Judicial Power and American Character
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Judicial Power and American Character : Censoring Ourselves in an Anxious Age

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Description

In this highly original book, Robert Nagel demonstrates how contemporary constitutional politics relate to the moral character of American culture. He argues persuasively that judicial decisions reflect wider social tendencies towards moral evasiveness, privatization, and opportunism. Constitutional interpretation, he urges, is often an effort to stifle political disagreement and, ultimately, to censor our own beliefs and traditions. Nagel ranges over such controversial topics as the confirmation hearings of Clarence Thomas and Robert Bork, local resistance to abortion rights, political correctness on campus, and judicial decisions dealing with pornography, flag burning, gay rights, school prayer, and racial desegregation.show more

Product details

  • Hardback | 198 pages
  • 162.6 x 242.6 x 18.8mm | 482.72g
  • Oxford University Press Inc
  • New York, United States
  • English
  • 0195089014
  • 9780195089011

Review quote

"Professor Nagel's provocative book questions why an essentially undemocratic body like the Supreme Court should get the last word on the troubling moral issues of our day....An erudite argument."--Commonweal"The best analysis yet of the Court's method, and of the relation of its style to its purposes."--Chronicle"This is a major contribution to constitutional theory and practice, a significant work of social criticism, and a great pleasure to read. As for an originality of ideas, it is here in abundance. Professor Nagel writes from a perspective that pays enormous respect to the common understandings of society."--Lee C. Bollinger, Provost, Dartmouth College"A thoughtful essay on the role of the Supreme Court in our society....Highly recommended."--Choiceshow more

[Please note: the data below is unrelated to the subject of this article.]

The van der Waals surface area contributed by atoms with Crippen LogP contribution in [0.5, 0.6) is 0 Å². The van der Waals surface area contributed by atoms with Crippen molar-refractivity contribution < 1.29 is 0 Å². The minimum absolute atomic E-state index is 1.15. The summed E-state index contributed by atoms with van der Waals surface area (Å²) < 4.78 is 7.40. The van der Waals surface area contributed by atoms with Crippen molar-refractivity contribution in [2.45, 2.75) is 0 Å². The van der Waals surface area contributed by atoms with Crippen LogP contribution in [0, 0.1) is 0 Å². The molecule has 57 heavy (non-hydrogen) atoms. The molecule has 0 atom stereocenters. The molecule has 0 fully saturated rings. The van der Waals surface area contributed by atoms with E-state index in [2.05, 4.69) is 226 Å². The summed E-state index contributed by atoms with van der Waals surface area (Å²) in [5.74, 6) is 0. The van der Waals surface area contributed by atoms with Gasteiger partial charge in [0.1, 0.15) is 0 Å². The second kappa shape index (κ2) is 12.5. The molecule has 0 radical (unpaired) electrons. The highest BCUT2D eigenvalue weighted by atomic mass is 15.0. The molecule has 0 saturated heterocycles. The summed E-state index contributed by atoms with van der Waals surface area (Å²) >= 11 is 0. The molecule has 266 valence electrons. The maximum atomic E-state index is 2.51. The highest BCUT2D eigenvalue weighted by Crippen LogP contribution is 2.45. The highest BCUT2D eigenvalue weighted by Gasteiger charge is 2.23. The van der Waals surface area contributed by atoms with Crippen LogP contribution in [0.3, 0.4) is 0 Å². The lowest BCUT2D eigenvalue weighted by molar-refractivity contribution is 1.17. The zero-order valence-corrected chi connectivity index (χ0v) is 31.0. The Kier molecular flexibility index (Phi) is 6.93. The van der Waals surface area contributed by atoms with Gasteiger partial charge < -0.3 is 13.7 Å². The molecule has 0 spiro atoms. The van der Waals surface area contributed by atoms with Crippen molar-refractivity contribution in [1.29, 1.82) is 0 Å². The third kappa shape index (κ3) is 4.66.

Back cover copy

Clearly written and forcefully argued, this book is an audacious examination of judicial power as an integral part of an increasingly anxious culture. This original work is an unusual effort to relate modern constitutional politics to the moral character of American culture. Writing in non-technical language, Nagel demonstrates how judicial decisions embody wider social tendencies toward moral evasiveness, privatization, and opportunism. He shows that constitutional interpretation is often used to stifle political disagreement and, ultimately, to censor our own beliefs and traditions.show more

About Robert F. Nagel

Robert F. Nagel is Ira Rothgerber, Jr., Professor of Constitutional Law at the University of Colorado and author of Constitutional Cultures: The Mentality and Consequence of Judicial Review (1989). He has written for the New Republic, Washington Monthly, Public Interest, Wall Street Journal, and the National Review.show more